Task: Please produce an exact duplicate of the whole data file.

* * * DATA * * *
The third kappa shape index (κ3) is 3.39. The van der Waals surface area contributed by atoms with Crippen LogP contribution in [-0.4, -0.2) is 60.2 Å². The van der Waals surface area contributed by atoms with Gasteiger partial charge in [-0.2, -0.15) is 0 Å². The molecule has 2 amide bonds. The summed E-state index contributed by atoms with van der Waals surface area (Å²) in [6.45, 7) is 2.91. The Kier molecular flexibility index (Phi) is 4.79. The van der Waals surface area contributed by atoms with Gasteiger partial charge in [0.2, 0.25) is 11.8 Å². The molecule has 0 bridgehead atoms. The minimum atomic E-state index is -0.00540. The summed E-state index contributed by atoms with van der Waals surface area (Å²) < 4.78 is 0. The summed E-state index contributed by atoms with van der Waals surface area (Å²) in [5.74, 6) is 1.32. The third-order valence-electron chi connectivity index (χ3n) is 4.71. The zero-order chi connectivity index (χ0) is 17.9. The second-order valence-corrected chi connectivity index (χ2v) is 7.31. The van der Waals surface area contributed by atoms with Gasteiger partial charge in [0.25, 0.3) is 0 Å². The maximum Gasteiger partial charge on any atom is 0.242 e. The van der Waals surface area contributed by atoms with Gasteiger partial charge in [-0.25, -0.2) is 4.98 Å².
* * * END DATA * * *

The third kappa shape index (κ3) is 3.39. The van der Waals surface area contributed by atoms with Crippen LogP contribution in [-0.4, -0.2) is 60.2 Å². The van der Waals surface area contributed by atoms with Gasteiger partial charge in [-0.2, -0.15) is 0 Å². The molecule has 2 amide bonds. The summed E-state index contributed by atoms with van der Waals surface area (Å²) in [6.45, 7) is 2.91. The Kier molecular flexibility index (Phi) is 4.79. The van der Waals surface area contributed by atoms with Gasteiger partial charge in [0.2, 0.25) is 11.8 Å². The molecule has 0 bridgehead atoms. The minimum atomic E-state index is -0.00540. The summed E-state index contributed by atoms with van der Waals surface area (Å²) < 4.78 is 0. The summed E-state index contributed by atoms with van der Waals surface area (Å²) in [5.74, 6) is 1.32. The third-order valence-electron chi connectivity index (χ3n) is 4.71. The zero-order chi connectivity index (χ0) is 17.9. The second-order valence-corrected chi connectivity index (χ2v) is 7.31. The van der Waals surface area contributed by atoms with Gasteiger partial charge in [0.25, 0.3) is 0 Å². The maximum Gasteiger partial charge on any atom is 0.242 e. The van der Waals surface area contributed by atoms with Gasteiger partial charge in [-0.25, -0.2) is 4.98 Å².